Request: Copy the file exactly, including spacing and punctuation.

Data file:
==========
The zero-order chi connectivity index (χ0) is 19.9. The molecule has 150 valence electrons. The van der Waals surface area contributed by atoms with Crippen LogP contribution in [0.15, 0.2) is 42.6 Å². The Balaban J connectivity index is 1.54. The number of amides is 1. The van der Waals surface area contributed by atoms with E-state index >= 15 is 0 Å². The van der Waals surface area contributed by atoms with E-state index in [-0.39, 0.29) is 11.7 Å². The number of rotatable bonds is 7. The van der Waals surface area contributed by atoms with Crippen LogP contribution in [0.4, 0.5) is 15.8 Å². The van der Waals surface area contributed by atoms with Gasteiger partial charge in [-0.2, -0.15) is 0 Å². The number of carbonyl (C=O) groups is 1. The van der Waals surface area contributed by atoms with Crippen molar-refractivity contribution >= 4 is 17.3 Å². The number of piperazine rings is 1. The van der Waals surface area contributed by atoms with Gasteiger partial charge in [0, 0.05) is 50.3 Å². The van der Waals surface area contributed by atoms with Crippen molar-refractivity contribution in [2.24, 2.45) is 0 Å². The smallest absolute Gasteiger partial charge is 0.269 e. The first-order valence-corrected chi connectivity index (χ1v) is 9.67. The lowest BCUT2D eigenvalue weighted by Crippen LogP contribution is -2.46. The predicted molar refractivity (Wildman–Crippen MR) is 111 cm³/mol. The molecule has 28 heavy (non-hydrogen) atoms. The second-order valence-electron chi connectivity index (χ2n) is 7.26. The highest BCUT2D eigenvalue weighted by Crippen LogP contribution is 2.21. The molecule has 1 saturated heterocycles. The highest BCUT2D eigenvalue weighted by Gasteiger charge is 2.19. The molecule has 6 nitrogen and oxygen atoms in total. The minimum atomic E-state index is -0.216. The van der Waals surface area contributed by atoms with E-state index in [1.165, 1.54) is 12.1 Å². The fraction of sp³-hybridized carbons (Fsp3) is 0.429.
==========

The zero-order chi connectivity index (χ0) is 19.9. The molecule has 150 valence electrons. The van der Waals surface area contributed by atoms with Crippen LogP contribution in [0.15, 0.2) is 42.6 Å². The Balaban J connectivity index is 1.54. The number of amides is 1. The van der Waals surface area contributed by atoms with E-state index >= 15 is 0 Å². The van der Waals surface area contributed by atoms with E-state index in [-0.39, 0.29) is 11.7 Å². The number of rotatable bonds is 7. The van der Waals surface area contributed by atoms with Crippen LogP contribution in [0.4, 0.5) is 15.8 Å². The van der Waals surface area contributed by atoms with Gasteiger partial charge in [-0.2, -0.15) is 0 Å². The number of carbonyl (C=O) groups is 1. The van der Waals surface area contributed by atoms with Crippen molar-refractivity contribution >= 4 is 17.3 Å². The number of piperazine rings is 1. The van der Waals surface area contributed by atoms with Gasteiger partial charge in [0, 0.05) is 50.3 Å². The van der Waals surface area contributed by atoms with Crippen molar-refractivity contribution in [2.24, 2.45) is 0 Å². The smallest absolute Gasteiger partial charge is 0.269 e. The first-order valence-corrected chi connectivity index (χ1v) is 9.67. The lowest BCUT2D eigenvalue weighted by Crippen LogP contribution is -2.46. The predicted molar refractivity (Wildman–Crippen MR) is 111 cm³/mol. The molecule has 28 heavy (non-hydrogen) atoms. The second-order valence-electron chi connectivity index (χ2n) is 7.26. The highest BCUT2D eigenvalue weighted by Crippen LogP contribution is 2.21. The molecule has 1 saturated heterocycles. The highest BCUT2D eigenvalue weighted by Gasteiger charge is 2.19. The molecule has 6 nitrogen and oxygen atoms in total. The minimum atomic E-state index is -0.216. The van der Waals surface area contributed by atoms with E-state index in [1.165, 1.54) is 12.1 Å². The fraction of sp³-hybridized carbons (Fsp3) is 0.429.